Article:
Calm, considered analysis and the compounding power of time were the themes of my monthly performance commentary released earlier in January. It’s also been my personal theme of the month, using the start to the year to do some quiet reading and thinking about the year ahead.
One book I read was “Silence in the age of noise” by Norwegian explorer Erling Kagge. This book includes a number of short vignettes on silence with a recurring theme that true silent introspection can boost our creativity.
We humans are terrified of silence. We really hate it. A study undertaken by psychologists at Harvard University and the University of Virginia, and cited by Mr Kagge, underline just how much.
In the study university students were instructed to sit by themselves for up to 15 minutes in a sparsely furnished, unadorned room and “entertain themselves with their thoughts”. They were allowed to think about whatever they liked, the only rules being they should remain in their seats and stay awake.
A majority reported afterwards that they found it difficult to concentrate and their minds had wandered, with around half saying they didn’t enjoy the experience. A follow up experiment sought to quantify just how much they didn’t like being “bored”. The results were, bad pun warning, shocking.
A surprising choice
The follow up experiment had two parts. First the volunteers were asked to rate the unpleasantness of a shock delivered via electrodes attached to their ankle and asked whether they would pay money to avoid having to experience it again. Of course most volunteers were happy to pay not to get shocked again!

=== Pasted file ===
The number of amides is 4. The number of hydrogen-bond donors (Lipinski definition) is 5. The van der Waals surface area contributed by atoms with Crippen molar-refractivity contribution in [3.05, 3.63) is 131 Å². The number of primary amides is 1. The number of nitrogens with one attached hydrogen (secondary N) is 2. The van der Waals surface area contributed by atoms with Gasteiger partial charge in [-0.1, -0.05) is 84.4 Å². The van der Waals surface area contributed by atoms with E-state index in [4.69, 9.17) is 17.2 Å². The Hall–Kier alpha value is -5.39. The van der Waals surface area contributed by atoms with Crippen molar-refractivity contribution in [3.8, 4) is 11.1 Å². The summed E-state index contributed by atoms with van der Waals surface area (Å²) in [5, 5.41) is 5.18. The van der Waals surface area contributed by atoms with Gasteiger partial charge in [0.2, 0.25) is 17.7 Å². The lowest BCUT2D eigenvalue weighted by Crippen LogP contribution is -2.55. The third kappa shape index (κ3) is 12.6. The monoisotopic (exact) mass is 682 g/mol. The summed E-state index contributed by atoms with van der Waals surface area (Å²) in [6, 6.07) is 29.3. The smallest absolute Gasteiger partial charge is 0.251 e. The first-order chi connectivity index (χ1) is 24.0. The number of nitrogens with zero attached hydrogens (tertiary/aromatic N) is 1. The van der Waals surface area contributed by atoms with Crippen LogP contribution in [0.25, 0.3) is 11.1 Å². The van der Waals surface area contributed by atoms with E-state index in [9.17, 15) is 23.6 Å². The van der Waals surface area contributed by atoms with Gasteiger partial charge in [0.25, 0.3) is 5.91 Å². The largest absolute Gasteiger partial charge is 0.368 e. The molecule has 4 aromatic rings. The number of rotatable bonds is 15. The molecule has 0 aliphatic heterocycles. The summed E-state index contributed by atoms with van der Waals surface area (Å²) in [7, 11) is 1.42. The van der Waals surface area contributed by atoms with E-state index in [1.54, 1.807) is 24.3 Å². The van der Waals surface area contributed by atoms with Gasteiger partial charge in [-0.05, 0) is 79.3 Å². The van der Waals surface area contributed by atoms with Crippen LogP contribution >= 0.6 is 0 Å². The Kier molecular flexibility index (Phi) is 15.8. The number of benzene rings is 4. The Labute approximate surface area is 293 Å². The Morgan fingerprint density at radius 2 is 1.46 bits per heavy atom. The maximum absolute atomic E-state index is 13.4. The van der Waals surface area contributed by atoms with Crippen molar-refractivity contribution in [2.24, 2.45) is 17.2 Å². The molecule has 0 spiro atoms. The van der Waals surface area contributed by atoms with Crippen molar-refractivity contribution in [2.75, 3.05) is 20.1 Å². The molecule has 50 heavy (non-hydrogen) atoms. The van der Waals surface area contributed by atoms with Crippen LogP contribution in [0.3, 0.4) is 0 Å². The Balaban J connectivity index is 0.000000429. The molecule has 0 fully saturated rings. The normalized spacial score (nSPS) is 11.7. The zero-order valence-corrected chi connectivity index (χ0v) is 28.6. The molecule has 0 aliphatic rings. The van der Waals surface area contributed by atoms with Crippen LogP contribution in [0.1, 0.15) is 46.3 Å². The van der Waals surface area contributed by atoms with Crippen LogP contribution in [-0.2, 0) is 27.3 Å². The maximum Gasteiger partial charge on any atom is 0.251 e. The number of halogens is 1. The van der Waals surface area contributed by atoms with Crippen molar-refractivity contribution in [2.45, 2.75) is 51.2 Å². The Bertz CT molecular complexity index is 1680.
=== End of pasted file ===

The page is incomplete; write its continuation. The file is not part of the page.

In the second part of the experiment, which repeated the 15 minutes of alone time, the volunteers were left alone in the room with the electrodes attached to their ankles.
It turns out that with 15 minutes of alone time people do strange things. Among those who had said they would pay to avoid getting an electric shock, 67% of the men and 25% of the women (take from that what you will!) opted to shock themselves at least once during the 15 minutes of silent, alone time. One of the women opted to give herself nine electric shocks over the 15 minutes. One of the men was so bored he zapped himself 190 times!
How this applies to investing
This pattern of behaviour is relevant to how we can behave as investors. Too many investors hate the “silence” of doing nothing in response to short term financial market moves. The tendency we have is to do something to make the “pain” of our present emotions go away. This is like the volunteers in the experiment choosing the electric shock over short term boredom of being alone.
Decisions made on the fly and under stress are unlikely to be good and yet often investors do it. That’s like choosing to give our portfolio an electric shock.
New Year’s resolutions can be hard but this one is easy. Give us a call, talk to an adviser and get a long term investment strategy you can stick with. Like I am working on, this year we can try and get a little more calm and serene, and develop the patience to let time do its magic. No more electric shocks for us!